What were the goals? How did the project team follow up?
One of the goals of the pop-ups was to get the word out about the project and an upcoming online community meeting. And we also wanted the “kayak” kiosks to offer a low-pressure way to generate feedback; not everyone feels comfortable speaking out in a large community meeting. We had two or three SWA staff working in shifts to answer questions on the ground. The kind of casual interaction between our team on the ground and the users generated genuine, real-time responses. We also paired the installation with flyers and a QR code for a survey, which expanded our response group beyond those who were able or inclined to attend the online community meeting. In-person conversations also informed our synthesis and interpretation of feedback overall.

What kind of feedback did you receive?
In part, we learned about the needs of people who took the survey. We learned about how often they visit the Harbor, and the activities they engage in once they’re at the waterfront. We also learned about how they get there – car, bike, or public transit – which will help to inform decisions about improvements to circulation and connecting the amenities.

We are still collating feedback for 7 proposed public amenities. We’re noting what the community is using, what they like about the current configurations, and what they would like to see improved. A major part of this undertaking is identifying common threads: local character and charm of the harbor, access and connectivity, maintenance, lighting and safety, and desired upgrades to the site. We did our best to include open questions in the survey, in order to collect feedback we may not have thought to offer as a multiple choice response. Our next steps will be based on what “rises to the top” so that the improvements we propose are relevant to a broad range of users.

How does this multi-pronged approach compare in actual numbers to traditional, in-person-only community engagement efforts, in your experience?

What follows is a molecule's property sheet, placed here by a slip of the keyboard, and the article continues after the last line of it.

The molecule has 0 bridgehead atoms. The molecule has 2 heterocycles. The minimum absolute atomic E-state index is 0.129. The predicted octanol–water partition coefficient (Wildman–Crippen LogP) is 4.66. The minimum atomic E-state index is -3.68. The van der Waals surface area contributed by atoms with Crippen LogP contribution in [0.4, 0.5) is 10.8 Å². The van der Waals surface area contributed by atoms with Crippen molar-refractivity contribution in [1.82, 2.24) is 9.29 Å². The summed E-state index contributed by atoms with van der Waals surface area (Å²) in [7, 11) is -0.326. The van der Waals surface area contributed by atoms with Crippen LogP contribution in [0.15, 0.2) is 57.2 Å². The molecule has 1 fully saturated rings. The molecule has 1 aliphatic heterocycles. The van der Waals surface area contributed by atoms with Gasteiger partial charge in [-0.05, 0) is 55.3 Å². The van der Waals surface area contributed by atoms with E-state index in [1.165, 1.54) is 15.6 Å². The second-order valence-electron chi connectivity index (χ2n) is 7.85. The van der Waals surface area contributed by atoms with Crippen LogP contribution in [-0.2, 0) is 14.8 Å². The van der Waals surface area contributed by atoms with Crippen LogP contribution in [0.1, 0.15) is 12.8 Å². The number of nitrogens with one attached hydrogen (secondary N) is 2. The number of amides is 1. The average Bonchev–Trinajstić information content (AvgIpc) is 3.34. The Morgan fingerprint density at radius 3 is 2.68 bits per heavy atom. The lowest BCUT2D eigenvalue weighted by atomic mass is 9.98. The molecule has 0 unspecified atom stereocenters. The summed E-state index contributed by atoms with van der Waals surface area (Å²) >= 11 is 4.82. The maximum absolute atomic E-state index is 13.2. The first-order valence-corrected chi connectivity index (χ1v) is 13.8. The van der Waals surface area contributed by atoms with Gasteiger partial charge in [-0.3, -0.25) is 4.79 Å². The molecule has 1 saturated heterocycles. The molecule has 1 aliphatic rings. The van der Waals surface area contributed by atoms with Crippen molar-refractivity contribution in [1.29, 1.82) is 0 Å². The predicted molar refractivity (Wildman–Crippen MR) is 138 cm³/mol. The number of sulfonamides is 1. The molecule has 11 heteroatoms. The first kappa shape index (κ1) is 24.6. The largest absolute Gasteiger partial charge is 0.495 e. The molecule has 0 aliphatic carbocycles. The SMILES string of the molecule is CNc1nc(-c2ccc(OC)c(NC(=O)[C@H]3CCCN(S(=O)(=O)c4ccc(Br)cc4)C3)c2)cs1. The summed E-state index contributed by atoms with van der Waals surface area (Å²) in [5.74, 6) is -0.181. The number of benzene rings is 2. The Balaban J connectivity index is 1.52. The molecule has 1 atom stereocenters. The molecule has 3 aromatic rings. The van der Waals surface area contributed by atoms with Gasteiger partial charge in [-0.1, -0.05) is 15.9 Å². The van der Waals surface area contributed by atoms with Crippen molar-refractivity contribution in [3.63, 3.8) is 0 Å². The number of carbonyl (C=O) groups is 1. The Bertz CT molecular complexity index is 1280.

This is the highest level of engagement I’ve ever encountered! It’s fairly standard to attract about 100 people to a public meeting for this kind of proposed intervention – and that would be considered very successful in its own right. In this effort we had more than 500 respondents. I attribute that to the installations and accompanying in-person interactions, along with the QR code for the survey, which could be shared. Both of these outreach efforts allowed people to engage on their own time.

We do have ongoing dialogue with stakeholder groups, like the outrigger canoe club and yacht club, and waterfront businesses, all of which have people dedicated to improving King Harbor. But with the ability to share the survey link via a QR code, and with the website our subconsultant has set up, we can disseminate our ideas out to a wider group of current users.

Any lessons for other practitioners about this approach?
The two-fold approach with in-person support for the kiosks and virtual opportunities is key to widening your base of engagement. Also, piggy-backing onto scheduled events opens the opportunity for the public to engage on their own time. I see it as our mission to go to where people are, and then allow people can come to us if they’re interested in contributing further. Also, the online component remains key. Having project information available on a website, as well as an online survey, provides flexibility for busy people who might not otherwise express their opinions. Especially with COVID safety concerns still an issue, the combination of in-person and online means to communicate was really successful in making the public more comfortable in contributing.